It seems like the fancier these smart phones become, the less they actually resemble, well … phones.
“We say every day that these are no longer just phones, they’re ‘personal communication devices,’” said David Samberg, a spokesman for Verizon Wireless, which just rolled out its latest BlackBerry, a touchscreen model called the Storm that has received poor reviews thus far. “They’re minicomputers.”
And that is precisely why they appeal to people like 27-year-old Katia Bachko, an assistant editor at the Columbia Journalism Review currently between apartments, who in July made the big leap and bought an iPhone.
Ms. Bachko said the little gizmo has kicked her phone call “avoidance disorder” into high gear. Just ask the friend she saw the other day with whom she hasn’t had more than a “two-sentence” phone conversation in the past three years. Or the guy she recently dated for five months, with whom she spoke on the phone a total of (no joke) one time.
“When I look at my cell phone, I don’t look at it as a way of talking to people,” said Ms. Bachko, speaking from her landline in the CJR offices. “This is just the thing I use for text messaging or to check email.”
Ms. Flynn, the philanthropy consultant, lamented the change.
“When I was in high school it was such a big deal to get my own line and talk for hours upon hours about nothing and everything all at once,” she wrote, “and now I don’t even want to call and ask my friends what bar they’re at because it takes too much effort. Sigh.”
Why don’t people want to talk anymore?
Dalton Conley, chair of the sociology department at N.Y.U., suggested it’s because smart phones enable both our laziness and our A.D.D.
“Texting you can do while you’re doing something else. A verbal conversation requires a lot more focus,” said Professor Conley, whose book Elsewhere, USA, about technology’s impact on daily life, will be out from Pantheon on Jan. 13. “People were doodling in meetings long before there were text messages.”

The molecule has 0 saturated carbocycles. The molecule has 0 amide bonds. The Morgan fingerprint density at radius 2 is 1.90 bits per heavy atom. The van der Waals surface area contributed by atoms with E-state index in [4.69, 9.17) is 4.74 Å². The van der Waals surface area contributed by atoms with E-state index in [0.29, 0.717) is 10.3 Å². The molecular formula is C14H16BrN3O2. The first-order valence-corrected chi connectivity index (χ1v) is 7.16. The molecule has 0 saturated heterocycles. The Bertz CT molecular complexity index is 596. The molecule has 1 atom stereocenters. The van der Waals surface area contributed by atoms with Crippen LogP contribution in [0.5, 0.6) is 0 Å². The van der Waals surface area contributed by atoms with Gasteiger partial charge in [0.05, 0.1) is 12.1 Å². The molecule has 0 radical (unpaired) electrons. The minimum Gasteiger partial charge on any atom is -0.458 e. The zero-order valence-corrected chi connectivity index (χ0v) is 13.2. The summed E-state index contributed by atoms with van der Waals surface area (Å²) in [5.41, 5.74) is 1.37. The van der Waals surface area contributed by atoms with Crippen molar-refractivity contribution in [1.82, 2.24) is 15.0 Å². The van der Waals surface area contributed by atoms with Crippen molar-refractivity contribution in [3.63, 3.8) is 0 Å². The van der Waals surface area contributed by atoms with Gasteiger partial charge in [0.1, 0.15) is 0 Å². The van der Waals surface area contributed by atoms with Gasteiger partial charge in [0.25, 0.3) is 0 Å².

Of course, that’s not necessarily a good thing.
“The debate is, does this constant texting of short, Twitter-like messages then facilitate in-depth conversation, or does it supplant it?” Professor Conley said. “I think it supplants it. It reduces people’s commitments. It’s easy to just text someone to cancel plans and not have to face hearing their disappointment or frustration.”
That’s why Nicole Ferejohn, a 27-year-old who works on Wall Street and lives in Carroll Gardens, is wary of her brand-new Storm.
One night a few weeks ago, Ms. Ferejohn was hanging out with a group of friends when she realized, after numerous requests for her “BBM name,” that she was the only person of the bunch who didn’t have one. She caved into the pressure and ordered a BlackBerry the following morning.
“I felt like I needed to have it because I didn’t want to be left out, but the fact of the matter is, I’ve held out this long because I don’t want to become one of those people who freaks out if they accidentally leave their phone at home. It makes it too easy, and you lose that effort you have to make with people,” said Ms. Ferejohn, who was drowning her anxieties in a pint of India pale ale at a dimly lit East Village pub one evening a few days before her BlackBerry came in the mail. She took a sip and frowned. “I don’t want this to become the only way we communicate. That would be so sad!”